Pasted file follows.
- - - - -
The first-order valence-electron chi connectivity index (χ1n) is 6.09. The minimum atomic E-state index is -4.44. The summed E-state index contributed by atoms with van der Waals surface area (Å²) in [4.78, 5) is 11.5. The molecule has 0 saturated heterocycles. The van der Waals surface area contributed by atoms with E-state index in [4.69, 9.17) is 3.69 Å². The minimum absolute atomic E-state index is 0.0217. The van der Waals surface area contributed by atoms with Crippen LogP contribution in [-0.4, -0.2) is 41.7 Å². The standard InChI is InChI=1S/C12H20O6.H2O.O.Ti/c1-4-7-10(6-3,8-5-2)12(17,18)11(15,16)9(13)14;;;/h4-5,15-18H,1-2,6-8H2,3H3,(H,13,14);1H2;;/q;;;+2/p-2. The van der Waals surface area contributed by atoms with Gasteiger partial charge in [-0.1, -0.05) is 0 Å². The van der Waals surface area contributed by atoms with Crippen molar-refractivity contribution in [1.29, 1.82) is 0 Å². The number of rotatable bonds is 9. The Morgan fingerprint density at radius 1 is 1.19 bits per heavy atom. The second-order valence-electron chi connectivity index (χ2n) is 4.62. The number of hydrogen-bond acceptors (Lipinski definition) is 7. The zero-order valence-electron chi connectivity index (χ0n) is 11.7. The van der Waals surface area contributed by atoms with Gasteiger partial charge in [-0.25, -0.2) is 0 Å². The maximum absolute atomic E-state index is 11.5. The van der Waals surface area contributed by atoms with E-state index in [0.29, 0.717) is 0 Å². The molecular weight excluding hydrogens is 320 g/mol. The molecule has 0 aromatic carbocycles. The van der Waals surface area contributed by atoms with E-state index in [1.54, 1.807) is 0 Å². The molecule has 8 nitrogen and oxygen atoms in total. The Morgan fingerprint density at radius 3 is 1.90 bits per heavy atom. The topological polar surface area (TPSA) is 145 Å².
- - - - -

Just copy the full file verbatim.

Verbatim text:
The first-order valence-electron chi connectivity index (χ1n) is 6.09. The minimum atomic E-state index is -4.44. The summed E-state index contributed by atoms with van der Waals surface area (Å²) in [4.78, 5) is 11.5. The molecule has 0 saturated heterocycles. The van der Waals surface area contributed by atoms with E-state index in [4.69, 9.17) is 3.69 Å². The minimum absolute atomic E-state index is 0.0217. The van der Waals surface area contributed by atoms with Crippen LogP contribution in [-0.4, -0.2) is 41.7 Å². The standard InChI is InChI=1S/C12H20O6.H2O.O.Ti/c1-4-7-10(6-3,8-5-2)12(17,18)11(15,16)9(13)14;;;/h4-5,15-18H,1-2,6-8H2,3H3,(H,13,14);1H2;;/q;;;+2/p-2. The van der Waals surface area contributed by atoms with Gasteiger partial charge in [-0.1, -0.05) is 0 Å². The van der Waals surface area contributed by atoms with Crippen molar-refractivity contribution in [1.29, 1.82) is 0 Å². The number of rotatable bonds is 9. The Morgan fingerprint density at radius 1 is 1.19 bits per heavy atom. The second-order valence-electron chi connectivity index (χ2n) is 4.62. The number of hydrogen-bond acceptors (Lipinski definition) is 7. The zero-order valence-electron chi connectivity index (χ0n) is 11.7. The van der Waals surface area contributed by atoms with Gasteiger partial charge in [-0.25, -0.2) is 0 Å². The maximum absolute atomic E-state index is 11.5. The van der Waals surface area contributed by atoms with E-state index in [0.29, 0.717) is 0 Å². The molecular weight excluding hydrogens is 320 g/mol. The molecule has 0 aromatic carbocycles. The van der Waals surface area contributed by atoms with E-state index in [1.54, 1.807) is 0 Å². The molecule has 8 nitrogen and oxygen atoms in total. The Morgan fingerprint density at radius 3 is 1.90 bits per heavy atom. The topological polar surface area (TPSA) is 145 Å².